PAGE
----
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Employee Benefits, Global

Spotlight on France – A guide to implementing employee benefits technology 

06-09-2023
We’re seeing more of our global customers choosing to rollout employee benefits technology in France as they look to take their benefits strategy global.  

France sits firmly at the complex end of the simple-to-complex scale. French benefits require a high level of administration, they can be difficult for non-French nationals to understand, and rules around medical and retirement provisions are particularly tricky to navigate. For these reasons it can be prudent to allow extra time for a benefits technology implementation in France. 

Here’s our guide to core benefits in France, and what you need to be aware of. 

A brief guide to employee benefits in France 

Medical plan – also known as Mutuelle 

  • As the state only pays for around 70% of healthcare costs, most people choose to purchase a top-up health insurance, called a mutuelle, to cover the rest of the cost.  
  • Not to be confused with private health cover, the mutuelle finances the personal contribution element of French healthcare.  
  • It’s compulsory for private companies to provide employees with a company private health insurance policy known as a mutuelle collective – the company must contribute a minimum of 50% of the mutuelle’s cost. 
  • Companies often include the option for employees to add family members at an additional cost. 
  • Benefits platforms need to capture very specific information such as social security number and social security certificate (Attestation de droits à l’assurance maladie) for providers to enrol employees onto the plan.  

Life insurance cover 

  • Cover is often linked to family status – for example, 3 x salary for a single employee, 5 x salary for a married employee (or in civil partnership), and an additional 0.5 x salary for each child up to 3 children.  
  • Life insurance is usually part funded by the employer. 

Retirement plan 

  • There’s a three-part system in France – state pension, plus supplementary pensions (usually set by collective bargaining agreement), and voluntary private pension.  
  • PERO is mandatory (Plan d’Epargne Retraite Obligatoire) in addition to state pensions. PERCO (Plan d’Epargne Retraite Collectif) is a supplemental plan.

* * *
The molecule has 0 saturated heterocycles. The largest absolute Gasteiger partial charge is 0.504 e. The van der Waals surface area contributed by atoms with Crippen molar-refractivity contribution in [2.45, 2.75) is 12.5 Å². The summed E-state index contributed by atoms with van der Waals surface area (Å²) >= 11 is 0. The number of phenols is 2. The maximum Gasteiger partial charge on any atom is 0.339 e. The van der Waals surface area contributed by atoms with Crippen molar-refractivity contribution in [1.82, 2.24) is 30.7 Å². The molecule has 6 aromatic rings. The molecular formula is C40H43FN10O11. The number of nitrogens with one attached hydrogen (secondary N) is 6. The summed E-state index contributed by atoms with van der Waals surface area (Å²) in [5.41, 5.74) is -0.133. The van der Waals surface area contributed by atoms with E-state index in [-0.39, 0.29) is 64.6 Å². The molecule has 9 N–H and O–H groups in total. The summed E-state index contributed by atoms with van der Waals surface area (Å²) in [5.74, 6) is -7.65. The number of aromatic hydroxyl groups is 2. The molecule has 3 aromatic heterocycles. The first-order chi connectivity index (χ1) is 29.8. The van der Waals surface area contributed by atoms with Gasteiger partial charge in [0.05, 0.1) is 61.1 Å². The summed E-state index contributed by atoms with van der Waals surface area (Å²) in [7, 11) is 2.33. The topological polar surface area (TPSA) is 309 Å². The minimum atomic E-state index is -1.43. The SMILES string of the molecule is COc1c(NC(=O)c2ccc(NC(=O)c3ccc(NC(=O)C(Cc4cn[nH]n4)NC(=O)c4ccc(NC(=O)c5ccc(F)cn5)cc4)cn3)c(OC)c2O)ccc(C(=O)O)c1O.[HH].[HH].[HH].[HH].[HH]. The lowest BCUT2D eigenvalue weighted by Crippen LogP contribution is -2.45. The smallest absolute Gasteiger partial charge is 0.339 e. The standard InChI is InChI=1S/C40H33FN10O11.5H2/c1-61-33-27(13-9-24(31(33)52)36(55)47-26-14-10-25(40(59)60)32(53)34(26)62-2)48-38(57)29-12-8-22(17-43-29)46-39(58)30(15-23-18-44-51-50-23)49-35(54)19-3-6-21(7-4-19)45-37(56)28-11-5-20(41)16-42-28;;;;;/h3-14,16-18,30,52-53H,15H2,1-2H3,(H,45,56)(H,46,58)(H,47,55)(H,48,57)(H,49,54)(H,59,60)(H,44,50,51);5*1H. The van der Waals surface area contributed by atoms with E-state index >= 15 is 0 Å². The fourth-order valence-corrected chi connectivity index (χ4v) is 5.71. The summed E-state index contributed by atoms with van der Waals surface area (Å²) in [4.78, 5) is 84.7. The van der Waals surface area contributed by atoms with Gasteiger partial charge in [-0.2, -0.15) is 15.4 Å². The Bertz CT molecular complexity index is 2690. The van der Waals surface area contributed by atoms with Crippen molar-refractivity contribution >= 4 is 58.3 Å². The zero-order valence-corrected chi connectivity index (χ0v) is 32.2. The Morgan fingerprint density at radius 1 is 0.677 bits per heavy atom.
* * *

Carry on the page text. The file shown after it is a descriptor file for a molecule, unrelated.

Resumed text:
• Some employers also opt to pay into a private pension plan.  
  • Contributions vary depending on the type of retirement plan. Under PERECO employers typically match up to three times the employee’s contribution, subject to a maximum contribution of 16% of the social security ceiling (France’s Social Security ceiling, also known as PASS, defines the maximum amount of earnings to be taken into account when calculating contributions). Employee pension contributions typically range from 2-6%. 
  • Employees can manage their contributions, and choose how their funds are invested.  

Plan d’Epargne d’Enterprise (PEE) savings plan 

  • Plan d’Epargne d’Enterprise is a tax efficient savings plan where employees can make voluntary contributions. 
  • Profit share, bonuses and overtime can be transferred into the fund.  
  • There are rules, as with pension, around how much can be transferred into the scheme.  
  • Withdrawals may be restricted to a specific time limit, such as five years.  

Compte Epargne Temps (CET) 

  • Allows employees to receive renumeration for their unused holiday and worked public holidays; the funds can be paid into a CET account.  
  • French law mandates that, in lieu of overtime, employees receive ‘Reduction of working time’ (‘Reduction du temps de travail’ or ‘RTT’) days in addition to annual leave. These extra days can be transferred into a CET account so that the holiday is not lost. 
  • Employees can opt to take this as additional salary at any time, or as additional leave entitlement (if agreed by the company).